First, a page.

Step one of this process, identifying and analyzing loss exposures, is arguably the most important step in the risk management process. Every loss exposure has three dimensions:
1. the type of value exposed to the loss;
2. the peril causing the loss; and
3. the financial consequences of that loss.
Loss exposures are commonly analyzed based on the first dimension, the type of value exposed, which results in four basic types of loss exposures: (1) property exposures; (2) net income exposures; (3) liability exposures (the value being freedom from liability); and (4) personnel exposures. Next, as part of the analysis, the perils affecting a particular economic exposure must be identified. Examples of perils to property exposures include fire, windstorm, earthquake, and rot.With liability exposures, the perils to the value—freedom from liability—are often intangible, such as legal claims brought against an entity because of a legal wrong it is alleged to have committed. Common perils to net income exposures include business interruption; contingent business interruption; losses of anticipated profits on finished goods; reduced rental income; decreased collection of receivables; and increased operating expenses. However, it must be noted that the same perils may affect more than one type of exposure. For example, a hurricane may result in first-party property and third-party liability claims. Similarly, business interruption can affect property and liability exposures.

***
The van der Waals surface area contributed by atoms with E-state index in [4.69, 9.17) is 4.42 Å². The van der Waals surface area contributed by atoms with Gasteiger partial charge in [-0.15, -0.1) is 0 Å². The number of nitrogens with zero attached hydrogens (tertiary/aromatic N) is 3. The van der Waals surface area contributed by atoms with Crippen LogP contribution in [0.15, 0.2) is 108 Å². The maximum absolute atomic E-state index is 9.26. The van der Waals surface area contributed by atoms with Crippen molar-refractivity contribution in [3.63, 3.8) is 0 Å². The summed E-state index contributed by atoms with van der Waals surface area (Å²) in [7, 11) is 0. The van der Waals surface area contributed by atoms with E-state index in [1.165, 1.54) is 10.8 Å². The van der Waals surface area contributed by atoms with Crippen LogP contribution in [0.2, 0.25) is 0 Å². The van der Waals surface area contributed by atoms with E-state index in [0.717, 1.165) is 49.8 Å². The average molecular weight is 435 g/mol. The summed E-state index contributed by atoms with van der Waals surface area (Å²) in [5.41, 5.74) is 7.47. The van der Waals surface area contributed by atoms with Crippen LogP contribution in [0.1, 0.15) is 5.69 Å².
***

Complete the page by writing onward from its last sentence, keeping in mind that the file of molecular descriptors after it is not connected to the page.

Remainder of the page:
RISK MANAGEMENT OF BROWNFIELD SITES
Environmental Risk Analysis